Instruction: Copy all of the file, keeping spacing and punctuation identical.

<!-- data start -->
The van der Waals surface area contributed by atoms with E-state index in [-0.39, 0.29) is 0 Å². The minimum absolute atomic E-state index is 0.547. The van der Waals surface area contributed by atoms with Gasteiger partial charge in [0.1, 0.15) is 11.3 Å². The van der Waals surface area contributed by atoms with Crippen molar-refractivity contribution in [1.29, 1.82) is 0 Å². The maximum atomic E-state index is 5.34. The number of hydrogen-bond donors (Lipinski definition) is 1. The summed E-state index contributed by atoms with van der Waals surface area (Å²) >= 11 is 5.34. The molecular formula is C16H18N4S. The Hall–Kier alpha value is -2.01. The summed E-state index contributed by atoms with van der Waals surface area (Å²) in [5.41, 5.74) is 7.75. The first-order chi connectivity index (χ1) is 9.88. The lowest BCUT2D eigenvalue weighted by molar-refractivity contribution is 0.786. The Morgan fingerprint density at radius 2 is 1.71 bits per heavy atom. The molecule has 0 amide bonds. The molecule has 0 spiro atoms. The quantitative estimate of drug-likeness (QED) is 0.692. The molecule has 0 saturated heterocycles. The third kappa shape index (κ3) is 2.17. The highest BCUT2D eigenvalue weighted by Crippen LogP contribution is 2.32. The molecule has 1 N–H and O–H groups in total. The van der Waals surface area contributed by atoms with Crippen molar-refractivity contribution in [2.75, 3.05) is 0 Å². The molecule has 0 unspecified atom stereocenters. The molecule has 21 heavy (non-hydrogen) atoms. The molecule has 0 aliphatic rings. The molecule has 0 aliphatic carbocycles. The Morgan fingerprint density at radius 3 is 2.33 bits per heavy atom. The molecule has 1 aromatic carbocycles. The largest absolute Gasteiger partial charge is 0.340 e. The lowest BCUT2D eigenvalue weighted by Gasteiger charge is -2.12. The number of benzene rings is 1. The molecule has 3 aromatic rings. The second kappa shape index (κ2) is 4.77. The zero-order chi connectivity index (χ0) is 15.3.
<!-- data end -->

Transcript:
The van der Waals surface area contributed by atoms with E-state index in [-0.39, 0.29) is 0 Å². The minimum absolute atomic E-state index is 0.547. The van der Waals surface area contributed by atoms with Gasteiger partial charge in [0.1, 0.15) is 11.3 Å². The van der Waals surface area contributed by atoms with Crippen molar-refractivity contribution in [1.29, 1.82) is 0 Å². The maximum atomic E-state index is 5.34. The number of hydrogen-bond donors (Lipinski definition) is 1. The summed E-state index contributed by atoms with van der Waals surface area (Å²) >= 11 is 5.34. The molecular formula is C16H18N4S. The Hall–Kier alpha value is -2.01. The summed E-state index contributed by atoms with van der Waals surface area (Å²) in [5.41, 5.74) is 7.75. The first-order chi connectivity index (χ1) is 9.88. The lowest BCUT2D eigenvalue weighted by molar-refractivity contribution is 0.786. The Morgan fingerprint density at radius 2 is 1.71 bits per heavy atom. The molecule has 0 amide bonds. The molecule has 0 spiro atoms. The quantitative estimate of drug-likeness (QED) is 0.692. The molecule has 0 saturated heterocycles. The third kappa shape index (κ3) is 2.17. The highest BCUT2D eigenvalue weighted by Crippen LogP contribution is 2.32. The molecule has 1 N–H and O–H groups in total. The van der Waals surface area contributed by atoms with Crippen molar-refractivity contribution in [2.75, 3.05) is 0 Å². The molecule has 0 unspecified atom stereocenters. The molecule has 21 heavy (non-hydrogen) atoms. The molecule has 0 aliphatic rings. The molecule has 0 aliphatic carbocycles. The Morgan fingerprint density at radius 3 is 2.33 bits per heavy atom. The molecule has 1 aromatic carbocycles. The largest absolute Gasteiger partial charge is 0.340 e. The lowest BCUT2D eigenvalue weighted by Gasteiger charge is -2.12. The number of benzene rings is 1. The molecule has 3 aromatic rings. The second kappa shape index (κ2) is 4.77. The zero-order chi connectivity index (χ0) is 15.3.